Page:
Monday, 24 November 2014

Assumptions of the past not sustainable

Jim Merriam made some good points in his column last week about the direction in Christian churches (and specifically the United Church of Canada) regarding the necessity for "essence statements".

He’s right. It’s a bad use of language. It’s jargon. And jargon only alienates. 

I agree with Jim when he says the mission statement for the church is found in Christian scripture.

But which mission statement do you want to use? I can name three, off the top of my head, from scripture.

Micah 6:8 says, "...what does the Lord require of you but to do justice, and to love kindness, and to walk humbly with your God?"

Then there is Luke 10:27, in which Jesus himself says in response to a question about what the greatest commandment is, replied " "You shall love the Lord your God with all your heart, and with all your soul, and with all your strength, and with all your mind; and your neighbour as yourself."

Finally there is Matthew 28:19, in which Jesus says, "Go therefore and make disciples of all nations, baptizing them in the name of the Father and of the Son and of the Holy Spirit, and teaching them to obey everything that I have commanded you."

All of these passages are worthy reflections of the Christian faith, but all of them also point in distinctly different directions for the mission of the church.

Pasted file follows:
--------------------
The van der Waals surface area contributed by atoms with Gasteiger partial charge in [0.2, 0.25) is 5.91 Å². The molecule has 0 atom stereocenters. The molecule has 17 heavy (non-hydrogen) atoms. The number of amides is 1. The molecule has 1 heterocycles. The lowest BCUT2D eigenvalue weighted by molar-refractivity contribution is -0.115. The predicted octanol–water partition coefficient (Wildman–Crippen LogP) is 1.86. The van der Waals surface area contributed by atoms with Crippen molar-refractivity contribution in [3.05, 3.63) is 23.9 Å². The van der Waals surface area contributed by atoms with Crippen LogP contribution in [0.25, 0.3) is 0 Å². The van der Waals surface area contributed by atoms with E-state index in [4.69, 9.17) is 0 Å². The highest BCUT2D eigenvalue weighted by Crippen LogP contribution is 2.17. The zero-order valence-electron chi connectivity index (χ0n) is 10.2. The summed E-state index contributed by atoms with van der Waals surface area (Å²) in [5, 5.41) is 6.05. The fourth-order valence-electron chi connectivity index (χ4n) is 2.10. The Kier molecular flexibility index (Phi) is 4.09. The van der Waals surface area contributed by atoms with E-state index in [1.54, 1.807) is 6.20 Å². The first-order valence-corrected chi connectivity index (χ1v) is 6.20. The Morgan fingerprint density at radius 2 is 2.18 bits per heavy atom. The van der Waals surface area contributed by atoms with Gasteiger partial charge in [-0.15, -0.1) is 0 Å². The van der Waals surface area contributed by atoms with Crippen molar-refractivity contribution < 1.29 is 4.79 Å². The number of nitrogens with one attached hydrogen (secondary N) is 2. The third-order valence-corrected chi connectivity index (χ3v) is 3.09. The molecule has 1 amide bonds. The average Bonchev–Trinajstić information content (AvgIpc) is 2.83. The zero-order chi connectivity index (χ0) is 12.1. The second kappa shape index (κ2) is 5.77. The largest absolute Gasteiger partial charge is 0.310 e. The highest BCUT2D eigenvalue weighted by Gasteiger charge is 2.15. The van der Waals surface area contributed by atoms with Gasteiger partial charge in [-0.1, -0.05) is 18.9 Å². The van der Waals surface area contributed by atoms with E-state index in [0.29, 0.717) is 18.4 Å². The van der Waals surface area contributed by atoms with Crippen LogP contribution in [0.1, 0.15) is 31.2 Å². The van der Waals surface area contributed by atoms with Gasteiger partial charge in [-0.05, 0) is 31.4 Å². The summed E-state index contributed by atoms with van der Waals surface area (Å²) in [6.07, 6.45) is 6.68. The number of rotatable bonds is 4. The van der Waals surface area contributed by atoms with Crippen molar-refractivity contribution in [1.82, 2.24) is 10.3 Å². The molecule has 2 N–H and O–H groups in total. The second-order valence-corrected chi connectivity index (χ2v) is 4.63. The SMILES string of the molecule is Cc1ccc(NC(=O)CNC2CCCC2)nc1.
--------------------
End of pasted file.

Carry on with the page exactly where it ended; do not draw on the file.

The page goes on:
Perhaps it’s a case of "choose your poison"?

Jim’s reference to Pope Francis and his ten ways of living a happier life is also interesting. Not really relevant, but interesting.

Before we can start talking about what Pope Francis is saying, I think it’s better to look again at his frame of reference and the context out of which he offers his suggestions.

Francis is very much a Franciscan and well schooled in the works of liberation theology. If I may be so bold as to suggest the framework he is using, it has far more in common with Micah than the Luke or Matthew passages I quoted.

Micah’s text, which is reflected and amplified all through the Old Testament, tells us that the beginning of faith is a relationship with God. In that relationship with God faithful people are called to live their lives in a certain way, reflecting justice, kindness and humility. The way we do that can be seen reflected in Pope Francis’ words.

I agree that "essence statements" are kind of silly. In the United Churches in Grey County we are now required to do something called "mission articulation". That is a process to help a congregation determine how it will live out its life and relationship in the community and to come to terms with the resources it needs to do that.

The challenge is that the church is not, by and large, used to thinking that way. The local church is generally focussed on making sure that worship happens, the sick are visited, the young are raised in the faith and at the end of the day, there is a good and convivial feeling.

Any kind of thought about mission is not a high priority.

That has to change. The assumptions of the past are simply not sustainable.

I recall a very high-priced consultant telling the board of a non-profit organization I was a part of that everything in the organization, from governance to policy to finances, came out of and was directed by the organization’s mission statement. And everything the organization said or did should reflect the mission statement.

Jim is right. The Christian church has to clear on its mission. But what the church’s mission statement is, is by far the more important question.

Rev. David Shearman is the minister of Central Westside United Church, Owen Sound and host of Faithworks on Rogers TV - Grey County